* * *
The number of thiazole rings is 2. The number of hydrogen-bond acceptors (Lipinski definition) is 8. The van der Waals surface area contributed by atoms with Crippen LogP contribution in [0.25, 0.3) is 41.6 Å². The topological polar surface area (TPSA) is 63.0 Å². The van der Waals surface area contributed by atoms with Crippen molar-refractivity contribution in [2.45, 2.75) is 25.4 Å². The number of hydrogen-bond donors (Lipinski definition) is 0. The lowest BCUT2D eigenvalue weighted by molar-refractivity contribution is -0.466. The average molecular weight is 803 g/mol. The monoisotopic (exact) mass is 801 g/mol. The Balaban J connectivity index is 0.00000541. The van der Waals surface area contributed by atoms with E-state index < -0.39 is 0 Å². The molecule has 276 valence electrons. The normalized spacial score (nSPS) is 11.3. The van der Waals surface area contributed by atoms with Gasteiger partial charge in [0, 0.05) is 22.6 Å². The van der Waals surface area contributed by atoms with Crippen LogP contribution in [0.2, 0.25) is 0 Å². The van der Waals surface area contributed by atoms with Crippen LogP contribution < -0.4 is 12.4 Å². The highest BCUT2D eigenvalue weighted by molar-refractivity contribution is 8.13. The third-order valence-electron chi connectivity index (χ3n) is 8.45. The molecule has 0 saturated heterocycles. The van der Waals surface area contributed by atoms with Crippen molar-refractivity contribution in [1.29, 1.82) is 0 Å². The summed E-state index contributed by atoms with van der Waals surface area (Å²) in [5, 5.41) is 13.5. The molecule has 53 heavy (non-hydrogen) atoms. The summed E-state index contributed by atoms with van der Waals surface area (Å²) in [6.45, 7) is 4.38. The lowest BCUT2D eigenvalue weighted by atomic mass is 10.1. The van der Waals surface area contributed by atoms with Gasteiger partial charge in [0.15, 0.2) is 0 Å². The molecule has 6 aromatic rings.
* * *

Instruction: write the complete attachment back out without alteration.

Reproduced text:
The number of thiazole rings is 2. The number of hydrogen-bond acceptors (Lipinski definition) is 8. The van der Waals surface area contributed by atoms with Crippen LogP contribution in [0.25, 0.3) is 41.6 Å². The topological polar surface area (TPSA) is 63.0 Å². The van der Waals surface area contributed by atoms with Crippen molar-refractivity contribution in [2.45, 2.75) is 25.4 Å². The number of hydrogen-bond donors (Lipinski definition) is 0. The lowest BCUT2D eigenvalue weighted by molar-refractivity contribution is -0.466. The average molecular weight is 803 g/mol. The monoisotopic (exact) mass is 801 g/mol. The Balaban J connectivity index is 0.00000541. The van der Waals surface area contributed by atoms with E-state index < -0.39 is 0 Å². The molecule has 276 valence electrons. The normalized spacial score (nSPS) is 11.3. The van der Waals surface area contributed by atoms with Gasteiger partial charge in [0, 0.05) is 22.6 Å². The van der Waals surface area contributed by atoms with Crippen LogP contribution in [0.2, 0.25) is 0 Å². The van der Waals surface area contributed by atoms with Crippen LogP contribution < -0.4 is 12.4 Å². The highest BCUT2D eigenvalue weighted by molar-refractivity contribution is 8.13. The third-order valence-electron chi connectivity index (χ3n) is 8.45. The molecule has 0 saturated heterocycles. The van der Waals surface area contributed by atoms with Crippen molar-refractivity contribution in [1.29, 1.82) is 0 Å². The summed E-state index contributed by atoms with van der Waals surface area (Å²) in [5, 5.41) is 13.5. The molecule has 53 heavy (non-hydrogen) atoms. The summed E-state index contributed by atoms with van der Waals surface area (Å²) in [6.45, 7) is 4.38. The lowest BCUT2D eigenvalue weighted by atomic mass is 10.1. The van der Waals surface area contributed by atoms with Gasteiger partial charge in [0.15, 0.2) is 0 Å². The molecule has 6 aromatic rings.